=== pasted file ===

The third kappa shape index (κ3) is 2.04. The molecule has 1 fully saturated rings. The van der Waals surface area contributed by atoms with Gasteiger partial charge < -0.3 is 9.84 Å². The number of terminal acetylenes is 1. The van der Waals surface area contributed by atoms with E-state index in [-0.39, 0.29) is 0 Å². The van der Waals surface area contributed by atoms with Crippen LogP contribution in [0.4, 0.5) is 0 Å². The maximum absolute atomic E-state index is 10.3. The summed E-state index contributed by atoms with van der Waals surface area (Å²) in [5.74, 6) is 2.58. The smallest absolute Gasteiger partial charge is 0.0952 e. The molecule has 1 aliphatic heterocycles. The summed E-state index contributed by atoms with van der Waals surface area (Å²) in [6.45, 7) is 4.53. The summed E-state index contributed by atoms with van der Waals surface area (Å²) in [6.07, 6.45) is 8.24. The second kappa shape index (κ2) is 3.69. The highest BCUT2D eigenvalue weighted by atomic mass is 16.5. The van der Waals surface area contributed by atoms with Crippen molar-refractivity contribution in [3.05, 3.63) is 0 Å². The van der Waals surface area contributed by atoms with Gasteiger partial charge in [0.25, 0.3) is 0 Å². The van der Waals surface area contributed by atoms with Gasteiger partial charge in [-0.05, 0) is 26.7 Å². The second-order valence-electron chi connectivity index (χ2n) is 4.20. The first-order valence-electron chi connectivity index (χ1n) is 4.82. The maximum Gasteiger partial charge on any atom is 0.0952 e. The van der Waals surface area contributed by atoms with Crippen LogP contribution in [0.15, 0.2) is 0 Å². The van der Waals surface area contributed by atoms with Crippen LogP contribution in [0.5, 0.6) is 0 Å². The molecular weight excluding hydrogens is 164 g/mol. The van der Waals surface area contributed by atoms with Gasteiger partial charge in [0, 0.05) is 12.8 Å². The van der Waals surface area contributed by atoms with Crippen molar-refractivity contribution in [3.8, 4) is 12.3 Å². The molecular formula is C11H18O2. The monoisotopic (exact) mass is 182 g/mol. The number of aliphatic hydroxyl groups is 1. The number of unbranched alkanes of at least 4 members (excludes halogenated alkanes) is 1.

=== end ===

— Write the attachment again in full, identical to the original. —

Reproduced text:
The third kappa shape index (κ3) is 2.04. The molecule has 1 fully saturated rings. The van der Waals surface area contributed by atoms with Gasteiger partial charge < -0.3 is 9.84 Å². The number of terminal acetylenes is 1. The van der Waals surface area contributed by atoms with E-state index in [-0.39, 0.29) is 0 Å². The van der Waals surface area contributed by atoms with Crippen LogP contribution in [0.4, 0.5) is 0 Å². The maximum absolute atomic E-state index is 10.3. The summed E-state index contributed by atoms with van der Waals surface area (Å²) in [5.74, 6) is 2.58. The smallest absolute Gasteiger partial charge is 0.0952 e. The molecule has 1 aliphatic heterocycles. The summed E-state index contributed by atoms with van der Waals surface area (Å²) in [6.45, 7) is 4.53. The summed E-state index contributed by atoms with van der Waals surface area (Å²) in [6.07, 6.45) is 8.24. The second kappa shape index (κ2) is 3.69. The highest BCUT2D eigenvalue weighted by atomic mass is 16.5. The van der Waals surface area contributed by atoms with Crippen molar-refractivity contribution in [3.05, 3.63) is 0 Å². The van der Waals surface area contributed by atoms with Gasteiger partial charge in [0.25, 0.3) is 0 Å². The van der Waals surface area contributed by atoms with Gasteiger partial charge in [-0.05, 0) is 26.7 Å². The second-order valence-electron chi connectivity index (χ2n) is 4.20. The first-order valence-electron chi connectivity index (χ1n) is 4.82. The maximum Gasteiger partial charge on any atom is 0.0952 e. The van der Waals surface area contributed by atoms with Crippen LogP contribution in [0.15, 0.2) is 0 Å². The van der Waals surface area contributed by atoms with Crippen LogP contribution in [0.5, 0.6) is 0 Å². The molecular weight excluding hydrogens is 164 g/mol. The van der Waals surface area contributed by atoms with Gasteiger partial charge in [0, 0.05) is 12.8 Å². The van der Waals surface area contributed by atoms with Crippen molar-refractivity contribution in [3.8, 4) is 12.3 Å². The molecular formula is C11H18O2. The monoisotopic (exact) mass is 182 g/mol. The number of aliphatic hydroxyl groups is 1. The number of unbranched alkanes of at least 4 members (excludes halogenated alkanes) is 1.